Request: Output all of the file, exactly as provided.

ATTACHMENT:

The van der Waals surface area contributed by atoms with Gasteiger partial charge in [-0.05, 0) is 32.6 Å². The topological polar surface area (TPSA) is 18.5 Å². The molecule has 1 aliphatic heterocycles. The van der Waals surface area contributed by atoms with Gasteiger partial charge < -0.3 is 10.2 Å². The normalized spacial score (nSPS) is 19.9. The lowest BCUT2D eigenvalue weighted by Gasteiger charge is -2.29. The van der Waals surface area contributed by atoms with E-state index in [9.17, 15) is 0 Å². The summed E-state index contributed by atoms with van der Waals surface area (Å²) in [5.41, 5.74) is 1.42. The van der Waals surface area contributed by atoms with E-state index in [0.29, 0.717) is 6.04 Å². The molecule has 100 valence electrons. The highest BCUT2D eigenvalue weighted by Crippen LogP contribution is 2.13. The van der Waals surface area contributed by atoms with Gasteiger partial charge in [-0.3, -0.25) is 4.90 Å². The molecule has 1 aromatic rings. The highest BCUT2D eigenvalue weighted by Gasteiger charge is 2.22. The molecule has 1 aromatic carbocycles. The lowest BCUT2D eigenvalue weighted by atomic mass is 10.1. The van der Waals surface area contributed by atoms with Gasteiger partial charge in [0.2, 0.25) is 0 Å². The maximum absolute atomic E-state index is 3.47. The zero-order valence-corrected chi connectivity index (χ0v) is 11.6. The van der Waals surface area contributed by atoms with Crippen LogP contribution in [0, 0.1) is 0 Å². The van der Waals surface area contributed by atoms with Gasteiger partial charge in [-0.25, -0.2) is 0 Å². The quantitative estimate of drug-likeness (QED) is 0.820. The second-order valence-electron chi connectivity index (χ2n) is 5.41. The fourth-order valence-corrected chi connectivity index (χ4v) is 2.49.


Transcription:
The van der Waals surface area contributed by atoms with Gasteiger partial charge in [-0.05, 0) is 32.6 Å². The topological polar surface area (TPSA) is 18.5 Å². The molecule has 1 aliphatic heterocycles. The van der Waals surface area contributed by atoms with Gasteiger partial charge < -0.3 is 10.2 Å². The normalized spacial score (nSPS) is 19.9. The lowest BCUT2D eigenvalue weighted by Gasteiger charge is -2.29. The van der Waals surface area contributed by atoms with E-state index in [9.17, 15) is 0 Å². The summed E-state index contributed by atoms with van der Waals surface area (Å²) in [5.41, 5.74) is 1.42. The van der Waals surface area contributed by atoms with E-state index in [0.29, 0.717) is 6.04 Å². The molecule has 100 valence electrons. The highest BCUT2D eigenvalue weighted by Crippen LogP contribution is 2.13. The van der Waals surface area contributed by atoms with Gasteiger partial charge in [-0.3, -0.25) is 4.90 Å². The molecule has 1 aromatic rings. The highest BCUT2D eigenvalue weighted by Gasteiger charge is 2.22. The molecule has 1 aromatic carbocycles. The lowest BCUT2D eigenvalue weighted by atomic mass is 10.1. The van der Waals surface area contributed by atoms with Gasteiger partial charge in [0.2, 0.25) is 0 Å². The maximum absolute atomic E-state index is 3.47. The zero-order valence-corrected chi connectivity index (χ0v) is 11.6. The van der Waals surface area contributed by atoms with Crippen LogP contribution in [0, 0.1) is 0 Å². The van der Waals surface area contributed by atoms with Gasteiger partial charge in [-0.25, -0.2) is 0 Å². The quantitative estimate of drug-likeness (QED) is 0.820. The second-order valence-electron chi connectivity index (χ2n) is 5.41. The fourth-order valence-corrected chi connectivity index (χ4v) is 2.49.